The Oxford Book of the American South resonates with the words of black people and white, women and men, the powerless as well as the powerful. The collection presents the most telling fiction and nonfiction produced in the South from the late eighteenth century to the present. Renowned authors such as James Agee, Richard Wright, Maya Angelou, Lee Smith, Eudora Welty, William Faulkner, and Flannery O’Connor appear in these pages, but so do people whose writing did not immediately reach a large audience. For example, Harriet A. Jacobs’ book Incidents in the Life of a Slave Girl, which is now recognized as one of the most illuminating narratives of a former slave, was neglected for generations. And Sarah Morgan’s powerful Civil War Diary has only recently come to widespread attention. The Oxford Book of the American South presents compelling autobiographies, diaries, memoirs, and journalism as well as stories and selections from novels, and runs the spectrum from the conservative to the radical, the traditional to the innovative. Editors Edward L. Ayers and Bradley C. Mittendorf have arranged these diverse readings so that they fit together into a rich mosaic of Southern life and history. The sections of the book The Old South, The Civil War and Its Consequences, Hard Times, and The Turning unfold a vivid record of life below the Mason Dixon line. We see the antebellum period both from the perspective of those who experienced it first-hand, such as Thomas Jefferson and former slaves Olaudah Equiano and Frederick Douglass, and then from the perspective of authors looking back on that era, including William Styron and Sherley Anne Williams. Likewise, we see the Civil War through the eyes of witnesses such as Sam Watkins, through the eyes of later writers trying to make sense of the conflict, such as Robert Penn Warren, and through the eyes of those using the war’s intense passions to fuel their fiction, such as Margaret Mitchell and Barry Hannah. The classic authors of the Southern Renaissance in the 1920s and 1930s appear here in the context of the hard times in which they wrote. The years since World War II are chronicled in the powerful words of Martin Luther King, Jr.’s “Letter from Birmingham Jail,” George Garrett’s “Good bye, Good bye, Be Always Kind and True,” and Peter Taylor’s “The Decline and Fall of the Episcopal Church, in the Year of Our Lord 1952.” The editors have selected these readings, their Preface tells us, to convey “the passions that have surfaced time and again in more than two hundred years of Southern writing.” Indeed, the struggles, defeats, and triumphs chronicled in The Oxford Book of the American South speak not just to the South, but to all of the American experience. They document and evoke some of the most dramatic episodes in the nation’s life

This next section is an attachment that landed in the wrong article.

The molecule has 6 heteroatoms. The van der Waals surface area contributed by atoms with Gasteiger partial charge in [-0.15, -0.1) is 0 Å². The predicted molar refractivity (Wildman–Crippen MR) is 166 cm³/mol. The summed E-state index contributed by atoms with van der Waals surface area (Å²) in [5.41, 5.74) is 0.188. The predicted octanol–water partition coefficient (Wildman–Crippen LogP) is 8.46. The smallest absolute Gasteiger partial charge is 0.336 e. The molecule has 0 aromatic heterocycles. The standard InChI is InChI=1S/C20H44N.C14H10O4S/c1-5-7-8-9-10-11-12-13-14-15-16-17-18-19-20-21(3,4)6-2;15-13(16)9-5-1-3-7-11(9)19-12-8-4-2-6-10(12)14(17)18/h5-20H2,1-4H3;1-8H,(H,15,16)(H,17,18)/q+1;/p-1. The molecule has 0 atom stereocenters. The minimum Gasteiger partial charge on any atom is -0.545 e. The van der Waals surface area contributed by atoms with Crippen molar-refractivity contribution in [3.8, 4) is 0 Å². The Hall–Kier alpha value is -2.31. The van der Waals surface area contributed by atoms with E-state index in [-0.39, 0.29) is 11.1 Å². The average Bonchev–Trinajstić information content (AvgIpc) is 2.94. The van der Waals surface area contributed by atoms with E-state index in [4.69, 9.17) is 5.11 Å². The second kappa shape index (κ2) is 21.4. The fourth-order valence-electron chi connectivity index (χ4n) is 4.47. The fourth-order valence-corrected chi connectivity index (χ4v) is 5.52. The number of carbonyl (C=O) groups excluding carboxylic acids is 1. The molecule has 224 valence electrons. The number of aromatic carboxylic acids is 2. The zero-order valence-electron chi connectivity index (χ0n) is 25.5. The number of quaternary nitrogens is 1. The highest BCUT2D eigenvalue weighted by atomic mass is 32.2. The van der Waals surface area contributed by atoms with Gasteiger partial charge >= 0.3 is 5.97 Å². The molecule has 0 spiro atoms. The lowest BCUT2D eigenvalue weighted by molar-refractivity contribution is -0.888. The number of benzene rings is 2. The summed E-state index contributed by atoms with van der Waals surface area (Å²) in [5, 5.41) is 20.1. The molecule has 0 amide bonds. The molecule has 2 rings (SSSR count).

This leading, two-volume anthology represents America’s literary heritage from the colonial times of William Bradford and Anne Bradstreet to the contemporary era of Saul Bellow and Alice Walker. Volume II begins with Walt Whitman and Emily Dickinson and moves through Toni Morrison. It reflects a continued emphasis on cultural plurality, and multiple selections by authors that enables readers to compare and contrast different works. Numerous editions in their entirety include Twain’s Adventures of Huckleberry Finn; Crane’s The Red Badge of Courage; William’s The Glass Menagerie; Hansberry’s A Raisin in the Sun; and Miller’s Death of a Salesman. Also featured are shorter works—such as “How to Tell a Story,” by Mark Twain; Poems by Rita Dove; short stories by Sandra Cisneros, Louise Erdrich, and Toni Morrison. For modern scholars of America’s literary history, and readers who simply love to read—especially the classics.